Campbell has written a book I never tire of using in my classes. Most textbooks are flawed, some more than others, and have to be changed after a few years to avoid driving professors and students crazy. This book has no imperfections. To those who find his orthography confusing, I recommend a close read of BOTH pages of his introductory section on his orthographic methods. Each chapter is concise, readable, and comprehensive, something few authors can achieve on ANY topic. The chapters also finish with exercises ideally suited to follow up on, and aid the understanding of, the material in the chapter. Campbell does not avoid the moderate and difficult comparative and internal reconstruction problems, as other books do by relying largely on Polynesian data, but presents the student with problem sets ranging from the simple to the highly complex. The choice of which to use can be determined by the instructor and the level of the class. (BTW, the problem with the Polynesian sets is that none of them deal with assimilation and dissimilation, two forces that drive the great majority of sound changes.) Campbell also bravely and politely wades into the Mother Tongue debate, and deals with it logically and brilliantly. Considering the damage done to the field of Historical Linguistics by folks engaged in this debate, that is no small contribution.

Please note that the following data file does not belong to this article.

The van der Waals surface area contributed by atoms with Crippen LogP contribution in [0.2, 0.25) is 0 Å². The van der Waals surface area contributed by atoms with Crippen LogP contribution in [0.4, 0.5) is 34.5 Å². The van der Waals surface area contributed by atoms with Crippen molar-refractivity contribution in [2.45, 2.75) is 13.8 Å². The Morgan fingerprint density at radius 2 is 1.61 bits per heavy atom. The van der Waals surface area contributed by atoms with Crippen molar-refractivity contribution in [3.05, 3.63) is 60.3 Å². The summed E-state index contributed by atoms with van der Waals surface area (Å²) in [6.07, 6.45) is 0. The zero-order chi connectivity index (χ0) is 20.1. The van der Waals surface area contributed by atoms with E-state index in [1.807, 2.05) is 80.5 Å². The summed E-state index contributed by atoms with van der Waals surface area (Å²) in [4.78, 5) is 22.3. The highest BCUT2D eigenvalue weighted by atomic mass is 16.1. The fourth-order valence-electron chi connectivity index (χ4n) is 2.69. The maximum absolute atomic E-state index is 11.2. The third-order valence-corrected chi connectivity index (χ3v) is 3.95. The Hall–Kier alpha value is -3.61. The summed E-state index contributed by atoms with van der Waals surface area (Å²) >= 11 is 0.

3 von 3 Kunden fanden die folgende Rezension hilfreich
4.0 von 5 Sternen Mechanical flaws, excellent content 18. Januar 2013
Von Ramon - Veröffentlicht auf Amazon.com
Format: Taschenbuch
Inochimizu accurately identifies some very annoying and pervasive mechanical flaws. IPA and non-IPA representations are casually jumbled together, and diacritics are routinely printed half an inch south of where they should be -- the sloppy typesetting is quite distracting. However, in terms of content, it is hands-down the best historical linguistics textbook I've encountered. I ordered and read five other potential choices while writing the syllabus for my current course, and none of them even came close. This book contains plenty of examples from plenty of languages, and Campbell explains useful methodologies in a way that even underprepared undergraduates have (so far) been able to follow. Three cheers.
2 von 2 Kunden fanden die folgende Rezension hilfreich
5.0 von 5 Sternen Fantastic read, incredibly informative 19. Oktober 2009
Von Jackson Wheeler - Veröffentlicht auf Amazon.com
Format: Taschenbuch
Campbell's book is perfect for anyone looking to a solid introduction to historical linguistics. It came highly recommended by a friend of mine who is a professor at Cambridge.
Not only does it introduce you to the basic concepts of the field, it teaches you how to apply them.
Perhaps the only drawback is the lack of answers to the exercises. However, if you re-read the chapter preceding the exercises, you will probably be able to figure out the correct answer.
I highly recommend it!